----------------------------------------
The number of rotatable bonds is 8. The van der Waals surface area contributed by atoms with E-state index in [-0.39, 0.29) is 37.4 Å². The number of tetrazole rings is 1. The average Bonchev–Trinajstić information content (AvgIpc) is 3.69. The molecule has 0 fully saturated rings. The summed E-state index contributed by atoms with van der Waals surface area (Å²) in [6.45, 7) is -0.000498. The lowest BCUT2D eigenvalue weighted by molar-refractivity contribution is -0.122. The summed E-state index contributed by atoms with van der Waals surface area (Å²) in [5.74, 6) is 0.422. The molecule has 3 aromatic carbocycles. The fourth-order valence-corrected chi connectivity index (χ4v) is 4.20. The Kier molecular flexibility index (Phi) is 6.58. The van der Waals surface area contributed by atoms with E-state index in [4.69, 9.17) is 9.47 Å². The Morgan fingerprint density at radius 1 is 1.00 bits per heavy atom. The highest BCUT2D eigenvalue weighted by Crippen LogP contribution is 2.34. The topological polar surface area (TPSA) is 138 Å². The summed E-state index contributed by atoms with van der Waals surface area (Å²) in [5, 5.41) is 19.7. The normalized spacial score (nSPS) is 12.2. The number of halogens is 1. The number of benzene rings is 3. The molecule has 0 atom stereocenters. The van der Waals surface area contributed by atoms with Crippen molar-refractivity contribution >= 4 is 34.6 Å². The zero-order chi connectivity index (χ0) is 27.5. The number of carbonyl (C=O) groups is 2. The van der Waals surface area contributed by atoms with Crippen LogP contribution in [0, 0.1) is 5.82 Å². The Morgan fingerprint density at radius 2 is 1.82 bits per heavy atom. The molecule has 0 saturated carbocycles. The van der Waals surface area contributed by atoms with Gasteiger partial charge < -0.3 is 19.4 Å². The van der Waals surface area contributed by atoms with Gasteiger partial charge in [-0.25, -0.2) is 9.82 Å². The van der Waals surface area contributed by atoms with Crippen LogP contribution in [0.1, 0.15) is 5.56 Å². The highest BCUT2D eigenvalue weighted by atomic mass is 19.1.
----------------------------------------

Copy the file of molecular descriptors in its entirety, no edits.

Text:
The number of rotatable bonds is 8. The van der Waals surface area contributed by atoms with E-state index in [-0.39, 0.29) is 37.4 Å². The number of tetrazole rings is 1. The average Bonchev–Trinajstić information content (AvgIpc) is 3.69. The molecule has 0 fully saturated rings. The summed E-state index contributed by atoms with van der Waals surface area (Å²) in [6.45, 7) is -0.000498. The lowest BCUT2D eigenvalue weighted by molar-refractivity contribution is -0.122. The summed E-state index contributed by atoms with van der Waals surface area (Å²) in [5.74, 6) is 0.422. The molecule has 3 aromatic carbocycles. The fourth-order valence-corrected chi connectivity index (χ4v) is 4.20. The Kier molecular flexibility index (Phi) is 6.58. The van der Waals surface area contributed by atoms with E-state index in [4.69, 9.17) is 9.47 Å². The Morgan fingerprint density at radius 1 is 1.00 bits per heavy atom. The highest BCUT2D eigenvalue weighted by Crippen LogP contribution is 2.34. The topological polar surface area (TPSA) is 138 Å². The summed E-state index contributed by atoms with van der Waals surface area (Å²) in [5, 5.41) is 19.7. The normalized spacial score (nSPS) is 12.2. The number of halogens is 1. The number of benzene rings is 3. The molecule has 0 atom stereocenters. The van der Waals surface area contributed by atoms with Crippen molar-refractivity contribution >= 4 is 34.6 Å². The zero-order chi connectivity index (χ0) is 27.5. The number of carbonyl (C=O) groups is 2. The van der Waals surface area contributed by atoms with Crippen LogP contribution in [0, 0.1) is 5.82 Å². The Morgan fingerprint density at radius 2 is 1.82 bits per heavy atom. The molecule has 0 saturated carbocycles. The van der Waals surface area contributed by atoms with Gasteiger partial charge < -0.3 is 19.4 Å². The van der Waals surface area contributed by atoms with Gasteiger partial charge in [-0.25, -0.2) is 9.82 Å². The van der Waals surface area contributed by atoms with Crippen LogP contribution in [0.1, 0.15) is 5.56 Å². The highest BCUT2D eigenvalue weighted by atomic mass is 19.1.